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How to Incorporate Released Free Response Questions in your AP Calc Class

One of the best ways to prepare students for the AP Exam is to have them work on free response questions from previous years. Not only will this familiarize them with the types of questions, wordings, and content they will see on the AP Exam, but a look at the scoring guidelines also gives valuable information about what kinds of justifications earn points. One of the major ways that an Advanced Placement Calculus course differs from a Calculus class in college is the College Board’s emphasis on clear communication of reasoning and rigorous justification. Memorizing rules and knowing how to do a procedure is not enough!

Starting second semester, we instigate FRQ Fridays in my AP Calculus class. Students know that they will be working on an FRQ individually for 15 minutes. Whether we go over them in class or I take them home and return them on Monday depends on the week. Once students complete unit 6, you will find that many more free response questions become available that students will be able to complete in their entirety (or should be able to complete!).

While individual practice that mirrors exam conditions is certainly valuable, there are a variety of other ways you can incorporate free response practice in your class. The goal is to expose students to challenging, AP style questions in an engaging way, and give them insight into the kinds of responses that earn full credit. Here are my go-to activities for incorporating FRQs in my class, how to facilitate them, and when they are the most useful.


How it works

For best results...


Find five or six free response questions that relate to the current skill you’re working on (particle motion, solving differential equations, graph analysis, etc.). Tape each question on the wall around your room and have students travel in pairs or small groups around the room to complete them. We like having students work on whiteboards because it garners conversation and allows me to have a good overview of where students are at.

Works well when free response questions are shorter and focus on a few key skills, otherwise this will become overwhelming. We often remove parts of the problems, so students are only working on parts a and b, for example.

Gallery walk

Similar to stations, but each group works on the same question, preferably on a whiteboard or poster paper. After an allotted time (20 minutes usually), have groups travel to the other workspaces and look at their peers’ solutions. Have them provide feedback on sticky notes. Then have students return to their original FRQ, read the feedback, and make any revisions they would like. You can have students take a picture of their work and submit it or turn in the poster paper.

Works well when parts of the question are particularly tricky and students could benefit from seeing other students’ work.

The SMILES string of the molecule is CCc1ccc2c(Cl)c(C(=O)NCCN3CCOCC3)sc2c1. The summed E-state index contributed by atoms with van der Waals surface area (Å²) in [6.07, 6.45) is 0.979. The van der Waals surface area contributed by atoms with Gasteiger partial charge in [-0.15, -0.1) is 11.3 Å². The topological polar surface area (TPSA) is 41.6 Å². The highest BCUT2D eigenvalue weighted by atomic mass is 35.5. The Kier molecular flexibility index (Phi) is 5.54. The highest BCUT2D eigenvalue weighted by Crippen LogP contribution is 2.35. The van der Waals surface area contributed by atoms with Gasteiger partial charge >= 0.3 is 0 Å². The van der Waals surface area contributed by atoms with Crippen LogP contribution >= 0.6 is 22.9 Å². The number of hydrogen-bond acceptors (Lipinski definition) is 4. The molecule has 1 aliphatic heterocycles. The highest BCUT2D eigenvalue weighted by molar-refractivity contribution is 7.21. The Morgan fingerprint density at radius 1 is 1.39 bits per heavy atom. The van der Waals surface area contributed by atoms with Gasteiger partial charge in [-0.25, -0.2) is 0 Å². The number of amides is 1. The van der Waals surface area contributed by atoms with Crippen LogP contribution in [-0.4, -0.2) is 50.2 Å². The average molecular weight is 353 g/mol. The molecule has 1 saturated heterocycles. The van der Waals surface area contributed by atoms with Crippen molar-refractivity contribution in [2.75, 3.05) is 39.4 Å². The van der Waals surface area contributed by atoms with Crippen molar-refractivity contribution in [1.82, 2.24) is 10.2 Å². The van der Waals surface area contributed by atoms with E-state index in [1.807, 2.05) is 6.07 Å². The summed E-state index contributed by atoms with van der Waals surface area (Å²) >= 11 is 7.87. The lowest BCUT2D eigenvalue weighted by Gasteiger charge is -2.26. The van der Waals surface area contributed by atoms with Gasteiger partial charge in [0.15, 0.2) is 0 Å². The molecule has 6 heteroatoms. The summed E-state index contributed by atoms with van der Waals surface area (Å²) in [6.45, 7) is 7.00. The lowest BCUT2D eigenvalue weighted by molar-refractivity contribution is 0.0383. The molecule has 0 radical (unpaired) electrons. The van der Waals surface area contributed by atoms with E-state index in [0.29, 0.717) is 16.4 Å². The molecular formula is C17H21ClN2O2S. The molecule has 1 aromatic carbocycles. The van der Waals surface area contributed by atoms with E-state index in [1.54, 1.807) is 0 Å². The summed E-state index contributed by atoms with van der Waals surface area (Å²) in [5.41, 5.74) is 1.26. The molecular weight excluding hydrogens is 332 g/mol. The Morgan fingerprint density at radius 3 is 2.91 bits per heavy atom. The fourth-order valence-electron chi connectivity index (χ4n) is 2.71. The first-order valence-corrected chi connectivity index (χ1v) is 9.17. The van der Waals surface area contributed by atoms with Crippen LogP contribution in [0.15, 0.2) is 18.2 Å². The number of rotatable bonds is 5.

Student Sample Scoring (SSS)

Give students 15 minutes to work on an FRQ in small groups. Then print the sample student responses provided by the College Board for your students to critique. Go over the scoring guidelines and how points are earned, then have students grade the sample answers.

Works well when the FRQ focuses on justification and making clear arguments (like graph analysis with an accumulation function, IVT/MVT questions, etc.)

FR Quad

Choose 4 free response questions that have parts a-d. You can add your own part to the question if the original does not have enough. Project a grid that has slots for all 16 parts. Groups write up answers in the appropriate slot on the projected grid and get points based on how many squares they filled, as well as bonus points for getting four in a row, completing an entire FRQ, or landing on the magic squares. For a full set of directions, click here.

Works well when questions can be answered numerically or with a short phrase. Students do not have a lot of room to write!


In partner-solo, students get 5-8 minutes to discuss a free response question with a partner, but without being able to write anything down. They can only discuss. Then students return to their seat and get 15 minutes to complete the FRQ.

Works well as a formative assessment; we’ve used this structure on quizzes before!


This is basically the reverse of partner-solo. Students first get 5-8 minutes to work individually, then 5-8 minutes to work with a partner, then another 5-8 minutes to join with another pair to form a quad. We generally go over answers together in class using the scoring guidelines. Alternatively, you can have students turn in one FRQ per group, or have each person turn theirs in.

Works well when the FRQ is particularly challenging (like the potato problem from 2017 or the spinning toy problem from 2021)

Do you have any other strategies for incorporating FRQs in your classroom? Let us know in the comments!

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